Not all kappa are bad – some of them are truly benevolent, and have been worshiped because of their unforgettably good acts. During earlier periods, they bequeathed their advanced understanding of medicine to people, thus being a big help, especially in the aspect of the bone setting. The kappa monster could have been the pioneer of chiropractors.

Where Can Kappa Monsters Be Found?

Kappa can be found all over Japan, but their presence is known to be most prominent in the Prefecture of Saga. Kappa don’t necessarily need air; they can live both underwater and on land but seem to be more comfortable underwater. Some accounts say they can be found spending their year submerged all throughout spring (March, April, May) and summer (July, August). As the cold draws near during fall, they migrate to the mountains, and turn into mountain gods, known in Japanese as “yama-no-kami”.

Is the Kappa Monster Real?

Though they may be mistaken for the Japanese giant salamander, the kappa monster remains a mystery and an aspect of mythology, along with the rest of the yokai. There’s also the possibility that it could be mistaken for a Japanese river otter. Though it is currently extinct, it could be a viable explanation for a kappa sighting, as they have the physical capabilities to look like a child standing upright.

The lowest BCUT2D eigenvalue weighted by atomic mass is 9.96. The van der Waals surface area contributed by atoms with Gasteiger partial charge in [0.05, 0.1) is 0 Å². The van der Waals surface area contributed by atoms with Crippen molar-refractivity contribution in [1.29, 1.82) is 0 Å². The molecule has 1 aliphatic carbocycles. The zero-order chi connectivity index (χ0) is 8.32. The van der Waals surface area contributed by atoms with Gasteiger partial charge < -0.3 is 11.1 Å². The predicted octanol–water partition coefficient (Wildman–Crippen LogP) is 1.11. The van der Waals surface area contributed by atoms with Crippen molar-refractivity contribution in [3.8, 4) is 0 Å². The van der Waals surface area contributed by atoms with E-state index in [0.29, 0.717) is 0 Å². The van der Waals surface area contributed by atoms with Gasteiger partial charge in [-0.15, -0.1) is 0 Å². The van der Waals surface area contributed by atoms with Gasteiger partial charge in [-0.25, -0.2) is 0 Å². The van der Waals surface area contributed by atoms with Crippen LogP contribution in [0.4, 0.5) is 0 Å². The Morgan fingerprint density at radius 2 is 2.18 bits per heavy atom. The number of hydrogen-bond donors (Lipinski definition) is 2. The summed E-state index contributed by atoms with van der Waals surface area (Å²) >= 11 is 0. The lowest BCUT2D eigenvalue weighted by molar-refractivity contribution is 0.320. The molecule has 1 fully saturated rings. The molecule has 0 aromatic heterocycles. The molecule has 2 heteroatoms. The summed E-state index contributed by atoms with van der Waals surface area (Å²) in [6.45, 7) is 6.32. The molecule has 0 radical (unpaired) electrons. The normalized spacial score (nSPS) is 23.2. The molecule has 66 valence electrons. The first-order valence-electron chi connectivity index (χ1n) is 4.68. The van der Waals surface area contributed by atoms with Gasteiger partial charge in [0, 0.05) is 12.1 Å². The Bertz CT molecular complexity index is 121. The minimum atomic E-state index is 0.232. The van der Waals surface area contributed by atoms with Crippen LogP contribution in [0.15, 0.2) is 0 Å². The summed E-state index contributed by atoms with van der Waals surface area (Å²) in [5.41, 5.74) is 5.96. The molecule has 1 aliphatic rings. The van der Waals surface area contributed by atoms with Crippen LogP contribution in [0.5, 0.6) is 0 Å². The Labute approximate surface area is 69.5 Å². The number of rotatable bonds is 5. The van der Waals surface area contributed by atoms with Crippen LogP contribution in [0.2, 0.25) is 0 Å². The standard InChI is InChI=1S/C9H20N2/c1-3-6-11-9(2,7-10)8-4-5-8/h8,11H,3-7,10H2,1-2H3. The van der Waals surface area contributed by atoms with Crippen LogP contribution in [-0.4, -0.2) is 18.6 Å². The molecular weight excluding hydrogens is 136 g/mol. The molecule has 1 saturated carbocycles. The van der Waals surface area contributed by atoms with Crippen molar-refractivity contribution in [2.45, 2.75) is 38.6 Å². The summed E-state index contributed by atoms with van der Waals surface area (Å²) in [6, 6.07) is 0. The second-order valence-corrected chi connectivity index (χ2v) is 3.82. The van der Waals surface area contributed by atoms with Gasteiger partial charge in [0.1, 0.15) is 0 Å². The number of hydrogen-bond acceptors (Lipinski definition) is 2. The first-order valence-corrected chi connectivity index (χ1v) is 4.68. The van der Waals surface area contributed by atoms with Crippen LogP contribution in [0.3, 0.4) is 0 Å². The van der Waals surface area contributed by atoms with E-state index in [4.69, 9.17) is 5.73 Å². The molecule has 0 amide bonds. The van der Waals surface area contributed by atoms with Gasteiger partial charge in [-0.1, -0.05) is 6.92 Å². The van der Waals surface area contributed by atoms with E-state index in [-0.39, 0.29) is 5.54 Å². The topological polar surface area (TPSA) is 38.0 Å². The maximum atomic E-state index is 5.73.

What’s interesting, though, is that there are concrete places that people say they are likely to appear, such as Kappabuchi in Tono, Iwate Prefecture. Legend has it that there was a kappa who went out of its way to end a fire that was burning a Buddhist temple. As for proof, rumor (and tradition) has it that there is an actual Kappa arm that is mummified and enshrined in the Sogenji Buddhist temple.

The Origin Story of the Kappa Monster

There isn’t any specific story that you could attach to how the kappa monster came to be, as there are several of them or at least several explanations of why these creatures are called kappa. One of them goes back to when the Portuguese were the only foreigners who were trading with the Japanese. The Portuguese monks had only the top portions of their heads shaved, and wore long robes, and this whole outfit was called a “capa”. Somehow, along with the way, perhaps someone mistook a monk in a capa, sleeping in the woods, as a kappa monster.